The Gift of Life loves to share stories from our very own families that we support because they are real and heartfelt. Today’s story explores what it is like to be a father of twin premature girls, from a mother’s eyes. We are so blessed to have Jen Labriola bring you this story today. Jen is the mother of twin preemie girls. She also dedicates her time to doing graphic work for the Gift of Life. Thank you Jen for all you do!
I have to hold back a laugh as I watch my husband fumble with putting a sandal on our squirming 1-year-old daughter. He’s confused by the straps, frustrated by a moving child, but does it because she wants her sandals on even though she’s still learning to walk. Of course, you have to do what she wants, she’s just too darn cute to say no to. I offer to take over so he can eat dinner since he’d let me eat in peace, away from our twin daughters. He happily obliges and I easily slide on her sandal with a laugh.
My husband and I have always been a team. We battled infertility, we struggled with a difficult pregnancy and then were warriors dealing with our twin girls in the Neonatal Intensive Care Unit (NICU). Now nearly two years later, we’re still a team when it comes to parenting.
When I think of Father’s Day, I go back to our days in the NICU as our girls spent three months there, this part of our life is very much ingrained in us. The seriousness of these months left an unforgettable stamp on our life. I think for us moms, it’s a bit different since we carried our babies inside, thus we have a more intimate relationship with our children. Fathers, on the other hand, seemingly get tossed into reality once the baby (or babies) are born.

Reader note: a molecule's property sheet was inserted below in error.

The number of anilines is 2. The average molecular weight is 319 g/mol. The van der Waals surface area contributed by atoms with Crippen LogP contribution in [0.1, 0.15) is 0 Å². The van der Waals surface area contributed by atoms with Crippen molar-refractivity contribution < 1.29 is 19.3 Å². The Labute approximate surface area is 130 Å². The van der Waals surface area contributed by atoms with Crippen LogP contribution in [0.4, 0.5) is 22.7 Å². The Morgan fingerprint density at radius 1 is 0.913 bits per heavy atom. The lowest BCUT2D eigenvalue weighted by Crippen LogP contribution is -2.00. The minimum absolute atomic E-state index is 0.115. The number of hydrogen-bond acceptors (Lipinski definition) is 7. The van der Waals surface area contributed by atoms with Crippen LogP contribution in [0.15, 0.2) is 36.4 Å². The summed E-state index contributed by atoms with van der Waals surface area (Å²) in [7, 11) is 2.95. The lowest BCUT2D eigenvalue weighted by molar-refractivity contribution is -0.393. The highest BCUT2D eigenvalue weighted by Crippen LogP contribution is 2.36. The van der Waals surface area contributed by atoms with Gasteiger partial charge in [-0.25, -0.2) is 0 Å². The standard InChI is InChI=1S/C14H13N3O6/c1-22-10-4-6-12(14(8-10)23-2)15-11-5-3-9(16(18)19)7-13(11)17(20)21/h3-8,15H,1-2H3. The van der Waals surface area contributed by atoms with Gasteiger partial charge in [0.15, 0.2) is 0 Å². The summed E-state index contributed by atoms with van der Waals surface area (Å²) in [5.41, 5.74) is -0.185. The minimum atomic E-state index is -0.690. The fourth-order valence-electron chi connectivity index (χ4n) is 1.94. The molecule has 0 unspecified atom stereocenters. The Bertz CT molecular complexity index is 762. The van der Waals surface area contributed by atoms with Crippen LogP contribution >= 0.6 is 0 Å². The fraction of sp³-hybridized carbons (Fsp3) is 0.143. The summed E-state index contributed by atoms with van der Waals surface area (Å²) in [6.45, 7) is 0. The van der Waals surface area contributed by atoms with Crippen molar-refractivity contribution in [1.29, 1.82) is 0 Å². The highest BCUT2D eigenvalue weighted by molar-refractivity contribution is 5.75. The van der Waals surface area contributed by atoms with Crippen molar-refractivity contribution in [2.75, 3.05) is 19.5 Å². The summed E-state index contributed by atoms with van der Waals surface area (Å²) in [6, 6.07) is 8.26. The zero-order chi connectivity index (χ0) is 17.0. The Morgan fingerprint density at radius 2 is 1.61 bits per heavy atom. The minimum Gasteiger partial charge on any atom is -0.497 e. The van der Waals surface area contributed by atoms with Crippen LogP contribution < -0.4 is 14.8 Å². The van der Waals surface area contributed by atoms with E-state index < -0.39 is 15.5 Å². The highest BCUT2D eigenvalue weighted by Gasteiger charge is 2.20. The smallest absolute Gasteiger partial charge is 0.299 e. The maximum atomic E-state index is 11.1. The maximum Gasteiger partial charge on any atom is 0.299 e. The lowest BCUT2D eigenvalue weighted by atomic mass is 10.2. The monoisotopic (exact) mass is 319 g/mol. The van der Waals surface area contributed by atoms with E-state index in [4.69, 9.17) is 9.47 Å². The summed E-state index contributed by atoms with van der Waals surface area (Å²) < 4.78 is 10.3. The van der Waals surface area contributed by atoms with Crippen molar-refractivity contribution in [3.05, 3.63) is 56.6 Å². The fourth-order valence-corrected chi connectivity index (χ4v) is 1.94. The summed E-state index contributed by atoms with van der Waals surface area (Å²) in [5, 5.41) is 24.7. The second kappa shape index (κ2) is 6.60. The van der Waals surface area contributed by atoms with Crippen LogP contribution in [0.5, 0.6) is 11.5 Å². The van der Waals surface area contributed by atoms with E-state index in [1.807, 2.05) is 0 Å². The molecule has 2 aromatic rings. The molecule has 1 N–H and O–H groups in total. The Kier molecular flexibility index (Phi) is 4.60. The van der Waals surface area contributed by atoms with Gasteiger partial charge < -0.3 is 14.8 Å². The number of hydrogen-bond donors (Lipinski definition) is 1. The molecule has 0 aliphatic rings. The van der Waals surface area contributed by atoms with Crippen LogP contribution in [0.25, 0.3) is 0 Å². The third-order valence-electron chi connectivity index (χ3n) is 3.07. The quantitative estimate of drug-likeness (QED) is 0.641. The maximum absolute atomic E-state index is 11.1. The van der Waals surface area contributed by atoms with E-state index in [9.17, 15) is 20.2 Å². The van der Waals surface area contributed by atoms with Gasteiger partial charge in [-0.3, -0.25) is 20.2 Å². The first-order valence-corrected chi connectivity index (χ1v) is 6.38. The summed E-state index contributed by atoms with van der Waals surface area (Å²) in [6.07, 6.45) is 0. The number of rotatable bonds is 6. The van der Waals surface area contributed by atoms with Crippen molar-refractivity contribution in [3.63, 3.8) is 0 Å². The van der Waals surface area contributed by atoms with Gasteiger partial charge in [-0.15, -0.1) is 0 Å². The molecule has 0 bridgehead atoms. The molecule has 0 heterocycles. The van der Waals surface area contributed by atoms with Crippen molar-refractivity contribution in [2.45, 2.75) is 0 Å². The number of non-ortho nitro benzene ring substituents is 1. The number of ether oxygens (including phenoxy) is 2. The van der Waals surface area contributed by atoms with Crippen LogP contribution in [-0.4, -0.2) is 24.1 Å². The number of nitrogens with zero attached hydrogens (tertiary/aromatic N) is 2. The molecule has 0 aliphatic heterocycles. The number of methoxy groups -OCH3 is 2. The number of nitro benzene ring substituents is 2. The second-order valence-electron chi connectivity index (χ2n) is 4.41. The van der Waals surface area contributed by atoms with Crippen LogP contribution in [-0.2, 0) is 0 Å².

I’ll never forget my husband’s face during my C-section, it pretty much was shock, excitement, worry and “oh crap.” We saw our girls, and from then on were called “mom and dad.” I felt a pang of guilt as it seems I had to make all the decisions in regards to our girls – I got to hold them first, first kisses, first everything as dad watched on and happily took seconds on holding our girls for the first time. Now the girls are about to turn two, and as a dad, the girls absolutely adore him.
We have different roles in regards to their upbringing. We balance each other out, take turns when one of us is ready to pull our hair out and best of all, we watch out for each other. Even though I feel slightly jealous, both of our girls first word was “dad,” the joy on his face to hear his own children calling him that was priceless.
Having a dad is invaluable in a child’s life. The fact that you have another person who loves and cherishes you so much, to protect you and be there for you, is what we truly celebrate with Father’s Day. My girls and I are lucky to have him. So Happy Father’s Day to you rookie dads, veteran dads and for you dads to be. We love and deeply appreciate you not only on this day, but every day. Happy Father’s Day!
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